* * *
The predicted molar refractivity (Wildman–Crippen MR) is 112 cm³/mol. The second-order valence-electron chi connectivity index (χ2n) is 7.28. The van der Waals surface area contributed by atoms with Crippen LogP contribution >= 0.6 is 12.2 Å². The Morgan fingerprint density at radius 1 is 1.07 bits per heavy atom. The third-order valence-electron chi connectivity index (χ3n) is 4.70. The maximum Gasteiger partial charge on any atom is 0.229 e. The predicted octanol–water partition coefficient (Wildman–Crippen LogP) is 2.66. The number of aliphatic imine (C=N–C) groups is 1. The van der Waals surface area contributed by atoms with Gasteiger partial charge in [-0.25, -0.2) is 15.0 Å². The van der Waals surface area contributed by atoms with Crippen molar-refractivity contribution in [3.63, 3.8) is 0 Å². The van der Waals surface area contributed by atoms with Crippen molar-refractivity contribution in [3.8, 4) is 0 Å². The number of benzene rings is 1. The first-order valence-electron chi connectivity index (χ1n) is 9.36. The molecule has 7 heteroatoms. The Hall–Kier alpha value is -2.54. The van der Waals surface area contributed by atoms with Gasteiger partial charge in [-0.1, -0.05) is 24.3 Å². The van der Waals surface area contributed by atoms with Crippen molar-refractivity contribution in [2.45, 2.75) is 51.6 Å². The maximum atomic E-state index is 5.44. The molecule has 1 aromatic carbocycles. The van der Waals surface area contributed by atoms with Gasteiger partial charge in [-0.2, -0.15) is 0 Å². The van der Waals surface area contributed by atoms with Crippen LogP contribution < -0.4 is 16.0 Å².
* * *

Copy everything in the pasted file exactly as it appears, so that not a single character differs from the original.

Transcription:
The predicted molar refractivity (Wildman–Crippen MR) is 112 cm³/mol. The second-order valence-electron chi connectivity index (χ2n) is 7.28. The van der Waals surface area contributed by atoms with Crippen LogP contribution >= 0.6 is 12.2 Å². The Morgan fingerprint density at radius 1 is 1.07 bits per heavy atom. The third-order valence-electron chi connectivity index (χ3n) is 4.70. The maximum Gasteiger partial charge on any atom is 0.229 e. The predicted octanol–water partition coefficient (Wildman–Crippen LogP) is 2.66. The number of aliphatic imine (C=N–C) groups is 1. The van der Waals surface area contributed by atoms with Gasteiger partial charge in [-0.25, -0.2) is 15.0 Å². The van der Waals surface area contributed by atoms with Crippen molar-refractivity contribution in [3.63, 3.8) is 0 Å². The van der Waals surface area contributed by atoms with Crippen molar-refractivity contribution in [3.8, 4) is 0 Å². The number of benzene rings is 1. The first-order valence-electron chi connectivity index (χ1n) is 9.36. The molecule has 7 heteroatoms. The Hall–Kier alpha value is -2.54. The van der Waals surface area contributed by atoms with Gasteiger partial charge in [-0.1, -0.05) is 24.3 Å². The van der Waals surface area contributed by atoms with Crippen molar-refractivity contribution in [2.45, 2.75) is 51.6 Å². The maximum atomic E-state index is 5.44. The molecule has 1 aromatic carbocycles. The van der Waals surface area contributed by atoms with Gasteiger partial charge in [-0.2, -0.15) is 0 Å². The van der Waals surface area contributed by atoms with Crippen LogP contribution < -0.4 is 16.0 Å².